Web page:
In my final few minutes, I would like to recognize and pay tribute to some of those who have been champions over the years of the public's right to know, and who are therefore champions of democracy, in my view. First of all, I would like to pay tribute to the hon. Gerald Baldwin, a nine-term Progressive Conservative MP, from Peace River, whose groundbreaking private member's bill from 1969 languished under the scrutiny of the regulations committee until 1978. That bill would serve as the foundation of the act that came about a few years later.
Next is Svend Robinson, a nine-term NDP MP, from Burnaby—Douglas, who was an early champion of access reform. He helped to develop the current legislation in 1982.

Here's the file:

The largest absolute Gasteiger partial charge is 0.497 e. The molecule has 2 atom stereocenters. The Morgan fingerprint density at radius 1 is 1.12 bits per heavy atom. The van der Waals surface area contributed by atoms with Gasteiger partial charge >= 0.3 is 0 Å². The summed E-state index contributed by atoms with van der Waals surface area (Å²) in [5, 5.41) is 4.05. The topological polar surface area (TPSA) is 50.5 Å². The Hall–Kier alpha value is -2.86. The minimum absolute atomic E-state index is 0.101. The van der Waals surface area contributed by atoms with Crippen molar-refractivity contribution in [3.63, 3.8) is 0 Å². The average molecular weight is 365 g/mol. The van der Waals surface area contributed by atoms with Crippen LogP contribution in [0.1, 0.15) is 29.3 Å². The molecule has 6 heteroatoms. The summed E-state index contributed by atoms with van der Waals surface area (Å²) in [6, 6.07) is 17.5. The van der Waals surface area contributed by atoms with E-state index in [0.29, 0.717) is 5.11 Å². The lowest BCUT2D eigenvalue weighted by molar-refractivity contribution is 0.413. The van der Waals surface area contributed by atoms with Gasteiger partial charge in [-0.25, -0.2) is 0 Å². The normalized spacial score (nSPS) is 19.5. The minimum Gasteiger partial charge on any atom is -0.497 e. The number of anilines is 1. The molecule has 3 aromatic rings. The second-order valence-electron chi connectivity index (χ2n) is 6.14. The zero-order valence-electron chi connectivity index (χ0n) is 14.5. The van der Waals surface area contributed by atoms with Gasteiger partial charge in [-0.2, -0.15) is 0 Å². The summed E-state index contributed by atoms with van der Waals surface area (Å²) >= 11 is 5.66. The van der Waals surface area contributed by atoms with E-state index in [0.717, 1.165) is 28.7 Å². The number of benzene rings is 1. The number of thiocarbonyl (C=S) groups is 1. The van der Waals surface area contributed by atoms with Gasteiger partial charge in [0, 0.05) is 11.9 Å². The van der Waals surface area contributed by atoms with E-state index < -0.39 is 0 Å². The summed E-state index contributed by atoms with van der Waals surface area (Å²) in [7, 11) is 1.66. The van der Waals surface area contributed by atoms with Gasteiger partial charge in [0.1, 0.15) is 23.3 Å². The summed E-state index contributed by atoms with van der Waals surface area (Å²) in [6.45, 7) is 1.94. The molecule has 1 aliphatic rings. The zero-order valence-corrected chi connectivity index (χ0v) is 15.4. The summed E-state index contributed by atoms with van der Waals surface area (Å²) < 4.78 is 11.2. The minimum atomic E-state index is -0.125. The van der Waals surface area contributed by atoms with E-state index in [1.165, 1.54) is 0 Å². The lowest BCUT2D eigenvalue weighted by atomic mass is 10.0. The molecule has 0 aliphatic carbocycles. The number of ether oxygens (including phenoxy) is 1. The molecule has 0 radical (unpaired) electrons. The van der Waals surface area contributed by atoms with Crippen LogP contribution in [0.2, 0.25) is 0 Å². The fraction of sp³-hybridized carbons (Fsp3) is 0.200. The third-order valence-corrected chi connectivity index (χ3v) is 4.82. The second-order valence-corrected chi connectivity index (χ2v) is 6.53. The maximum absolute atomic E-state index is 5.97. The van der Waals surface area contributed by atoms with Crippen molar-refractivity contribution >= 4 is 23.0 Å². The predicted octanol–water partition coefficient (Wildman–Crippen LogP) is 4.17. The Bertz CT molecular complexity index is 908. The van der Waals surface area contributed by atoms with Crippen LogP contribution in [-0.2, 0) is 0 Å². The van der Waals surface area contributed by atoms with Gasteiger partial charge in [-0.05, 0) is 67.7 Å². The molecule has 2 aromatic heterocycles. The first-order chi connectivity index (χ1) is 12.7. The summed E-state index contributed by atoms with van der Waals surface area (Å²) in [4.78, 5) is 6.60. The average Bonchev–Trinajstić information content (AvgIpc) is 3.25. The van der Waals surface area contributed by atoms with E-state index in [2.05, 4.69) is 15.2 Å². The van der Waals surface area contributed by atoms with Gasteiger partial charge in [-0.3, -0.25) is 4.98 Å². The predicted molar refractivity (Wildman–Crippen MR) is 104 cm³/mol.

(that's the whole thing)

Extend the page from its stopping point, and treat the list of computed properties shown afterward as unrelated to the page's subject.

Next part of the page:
John Bryden, former Liberal MP and former editor of the Toronto Star, dedicated his entire career as a member of Parliament to freedom of information reform. John founded and chaired the ad hoc parliamentary committee on access to information, when his own government of the day would not put forward the amendments that he sought. I was proud to take over as sponsor of John Bryden's private member's bill on ATI reform in 2004, when he lost his seat.
The hon. Bill Blaikie, a 30-year veteran NDP MP, and former Dean of the House of Commons, was a tireless advocate of the people's right to know and better access reform.
Former information commissioner John Reid went as far as to table a total rewrite of the legislation as a result of his profound frustration in trying to administer a dysfunctional act. It was his open government act that formed the foundation of the Conservative Party campaign promises that created this bill.